Cuba Home Improvement Subsidies Begin

FERNANDO RAVSBERG

Hurricanes have destroyed hundreds of thousands of homes of Cuba’s poor population, people who have no resources to buy construction and repair materials. Photo: Raquel Perez

HAVANA TIMES, 18 ene — Low-income Cubans can now receive municipal grants and loans to purchase building materials and pay labor costs associated with the repair or expansion of their houses, thanks to a resolution by the Council of Ministers.

Twenty-four hours after the new program’s start-up, some 4,900 applications for assistance were submitted, of which 1,340 were already approved. According to the press, the high number of denials was due to many applicants “not meeting the eligibility requirements for protection through such subsidies.”

Those who will benefit are households that “lack sufficient funds, live in vulnerable housing conditions, lack housing; or need to build, expand, repair or maintain their property, as long as the work is realized by their own efforts.”

This assistance program, which began operating on January 15, has relatively simple procedures: Interested parties must apply for aid through their municipal housing department, and these agencies are required to give each applicant a response within 45 days.

This new measure complements others that were developed to address the serious housing shortage facing the country. Recently the sale of building materials was authorized, as was the buying and selling of housing on the market (previously homes could only be “swapped”).

“Miraculous stasis”  

The government resolution states that “the priorities for the selection will be those needy families affected by disasters and those that are critical social cases.” However it clarifies that this will not be limited only to people who receive social assistance.

About 20 percent of the Cuban population receives support from the Social Security system to prevent them from falling into extreme poverty, but the percentage of people without sufficient resources to resolve their housing problems is much greater.

Hundreds of buildings in Old Havana and Centro Havana are miraculously still standing, according to Cuban architects. Photo: Raquel Perez

Cuban officials say that more than 40 percent of homes are in fair or poor condition, while other observers estimate a shortage of half a million housing units to meet people’s immediate needs.

The deterioration is such that the collapse of buildings is a daily occurrence in neighborhoods such as Old Havana and Centro Havana. Architects have coined the term “miraculous stasis” to explain why some buildings have not yet fallen down.

Hurricanes and prohibitions

Among the causes of this housing shortage are frequent hurricanes that tear cross the island destroying hundreds of thousands of homes, especially those in the worse conditions and owned by very low-income people with few resources to rebuild them.
In 2008 alone, three hurricanes swept the island from one end to the other causing material damages amounting to close to $10 billion (USD). Entire neighborhoods disappeared in some communities through which these passed.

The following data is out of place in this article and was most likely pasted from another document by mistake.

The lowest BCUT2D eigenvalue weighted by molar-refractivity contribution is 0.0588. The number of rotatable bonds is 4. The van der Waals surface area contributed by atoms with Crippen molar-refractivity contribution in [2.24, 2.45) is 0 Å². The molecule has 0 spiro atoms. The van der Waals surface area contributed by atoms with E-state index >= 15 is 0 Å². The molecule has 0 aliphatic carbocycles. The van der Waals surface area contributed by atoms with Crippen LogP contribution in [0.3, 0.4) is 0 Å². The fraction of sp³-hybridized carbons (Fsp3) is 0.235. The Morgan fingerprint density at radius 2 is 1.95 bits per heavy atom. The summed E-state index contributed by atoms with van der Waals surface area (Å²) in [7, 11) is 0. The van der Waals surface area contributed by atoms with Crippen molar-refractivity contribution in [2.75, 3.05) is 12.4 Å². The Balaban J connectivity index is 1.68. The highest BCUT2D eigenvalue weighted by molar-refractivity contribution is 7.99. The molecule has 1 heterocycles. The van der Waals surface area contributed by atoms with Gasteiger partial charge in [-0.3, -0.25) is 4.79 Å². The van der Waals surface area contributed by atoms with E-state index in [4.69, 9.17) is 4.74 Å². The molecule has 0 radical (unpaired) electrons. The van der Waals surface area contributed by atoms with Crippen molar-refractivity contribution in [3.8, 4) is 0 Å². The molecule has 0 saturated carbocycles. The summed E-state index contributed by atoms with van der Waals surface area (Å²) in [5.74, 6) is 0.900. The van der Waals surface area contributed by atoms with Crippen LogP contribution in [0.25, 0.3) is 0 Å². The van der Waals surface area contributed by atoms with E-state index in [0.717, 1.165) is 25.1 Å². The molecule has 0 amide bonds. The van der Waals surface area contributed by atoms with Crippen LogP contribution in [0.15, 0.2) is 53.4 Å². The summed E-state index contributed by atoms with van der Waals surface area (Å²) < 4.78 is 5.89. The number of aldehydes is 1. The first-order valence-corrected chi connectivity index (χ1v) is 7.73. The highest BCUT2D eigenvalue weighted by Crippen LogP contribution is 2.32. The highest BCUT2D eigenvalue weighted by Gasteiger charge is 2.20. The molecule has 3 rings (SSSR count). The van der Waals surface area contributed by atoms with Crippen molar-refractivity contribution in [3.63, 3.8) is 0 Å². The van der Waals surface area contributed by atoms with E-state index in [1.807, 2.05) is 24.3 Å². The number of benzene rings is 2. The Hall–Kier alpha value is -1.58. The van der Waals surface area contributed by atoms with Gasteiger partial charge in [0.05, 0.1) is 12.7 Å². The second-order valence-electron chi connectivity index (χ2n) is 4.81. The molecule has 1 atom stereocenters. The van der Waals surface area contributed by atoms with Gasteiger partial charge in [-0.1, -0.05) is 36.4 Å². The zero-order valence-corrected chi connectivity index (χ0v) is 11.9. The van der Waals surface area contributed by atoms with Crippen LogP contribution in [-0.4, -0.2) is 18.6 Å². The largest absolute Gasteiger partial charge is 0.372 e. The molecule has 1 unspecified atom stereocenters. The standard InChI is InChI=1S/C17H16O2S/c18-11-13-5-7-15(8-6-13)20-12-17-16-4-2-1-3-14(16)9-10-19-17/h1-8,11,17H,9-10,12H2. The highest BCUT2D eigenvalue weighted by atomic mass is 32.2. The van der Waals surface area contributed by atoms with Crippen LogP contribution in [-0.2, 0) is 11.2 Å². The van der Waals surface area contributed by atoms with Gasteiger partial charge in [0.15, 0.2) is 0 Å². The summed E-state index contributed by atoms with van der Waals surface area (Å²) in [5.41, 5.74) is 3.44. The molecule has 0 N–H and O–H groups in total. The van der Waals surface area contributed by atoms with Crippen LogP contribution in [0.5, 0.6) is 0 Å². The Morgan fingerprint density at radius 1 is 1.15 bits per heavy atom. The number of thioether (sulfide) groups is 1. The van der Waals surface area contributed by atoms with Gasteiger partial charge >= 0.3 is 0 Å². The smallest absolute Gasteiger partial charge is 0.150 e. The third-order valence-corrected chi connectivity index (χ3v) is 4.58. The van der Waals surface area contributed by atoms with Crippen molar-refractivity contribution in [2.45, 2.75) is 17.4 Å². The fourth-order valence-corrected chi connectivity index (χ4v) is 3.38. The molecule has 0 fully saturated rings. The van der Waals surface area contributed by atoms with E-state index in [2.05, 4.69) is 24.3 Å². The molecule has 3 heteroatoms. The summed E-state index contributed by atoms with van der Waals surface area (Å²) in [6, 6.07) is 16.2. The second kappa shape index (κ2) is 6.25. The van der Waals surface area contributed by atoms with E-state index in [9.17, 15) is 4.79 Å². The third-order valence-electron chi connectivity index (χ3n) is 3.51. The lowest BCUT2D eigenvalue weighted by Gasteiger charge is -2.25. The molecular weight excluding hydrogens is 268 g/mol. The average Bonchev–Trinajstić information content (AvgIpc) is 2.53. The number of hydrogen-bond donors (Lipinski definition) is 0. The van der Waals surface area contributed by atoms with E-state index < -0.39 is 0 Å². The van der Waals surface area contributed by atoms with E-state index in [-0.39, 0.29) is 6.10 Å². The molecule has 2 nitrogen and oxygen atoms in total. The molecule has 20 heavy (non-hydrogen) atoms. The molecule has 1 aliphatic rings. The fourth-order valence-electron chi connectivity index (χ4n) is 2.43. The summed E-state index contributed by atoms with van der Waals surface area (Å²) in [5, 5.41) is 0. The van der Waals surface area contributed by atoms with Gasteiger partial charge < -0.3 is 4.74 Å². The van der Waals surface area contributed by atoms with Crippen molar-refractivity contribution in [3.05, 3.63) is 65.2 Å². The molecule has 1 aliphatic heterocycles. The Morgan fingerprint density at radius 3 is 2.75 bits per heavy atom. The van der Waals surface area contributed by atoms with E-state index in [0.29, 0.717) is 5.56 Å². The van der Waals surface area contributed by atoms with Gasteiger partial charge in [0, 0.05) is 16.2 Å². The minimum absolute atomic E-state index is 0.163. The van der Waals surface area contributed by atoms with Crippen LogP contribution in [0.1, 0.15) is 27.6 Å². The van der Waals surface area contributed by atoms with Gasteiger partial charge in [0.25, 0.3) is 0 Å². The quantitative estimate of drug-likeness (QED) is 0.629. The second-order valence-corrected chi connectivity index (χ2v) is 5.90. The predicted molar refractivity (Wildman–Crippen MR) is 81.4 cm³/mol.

Property policy that reigned in Cuba for half a century didn’t help much. Building materials were subsidized, but to buy them government permits were required that were issued in an extremely limited manner.

The main burden of housing construction was in the hands of government building crews that erected apartment buildings throughout the island. However, their work was never sufficient to meet people’s needs in terms of quantity or quality.

The unrestricted sale of building materials helped many Cubans repair, expand and re-build their houses. Photo: Raquel Perez

Moreover, the buying and selling of real estate was prohibited, which meant many people lived in houses they couldn’t maintain, while others with more resources had to navigate thousands of bureaucratic obstacles to expand theirs.

Redistribution

People can now apply for various subsidies for different types of work. The maximum amount is 80,000 national pesos (about $3,500 USD), which is estimated to be enough to build — with their own effort — a unit with one large room, a kitchen and a bathroom.

Raul Castro’s government proposes to change the subsidy policy by giving priority to assisting the very needy, a mechanism that is being proposed to also extend to food, thereby eventually eliminating the general use of the ration book.

In the case of housing, money for these grants and loans will come from the taxes imposed on the government sales of construction materials at market prices. Consequently, Cubans with greater resources will be funding those with lower incomes.

In general this involves a measure accepted by everyone: Those people in more comfortable financial situations are now allowed to build without fear of being fined, while the poor will have more opportunities to substantially improve their homes.

Private construction activity is now extensive since materials are being sold freely; in all neighborhoods one can see people actively engaged in expanding, repairing and constructing houses. In fact, there’s so much work going on that — despite high prices — there’s always a shortage of materials.

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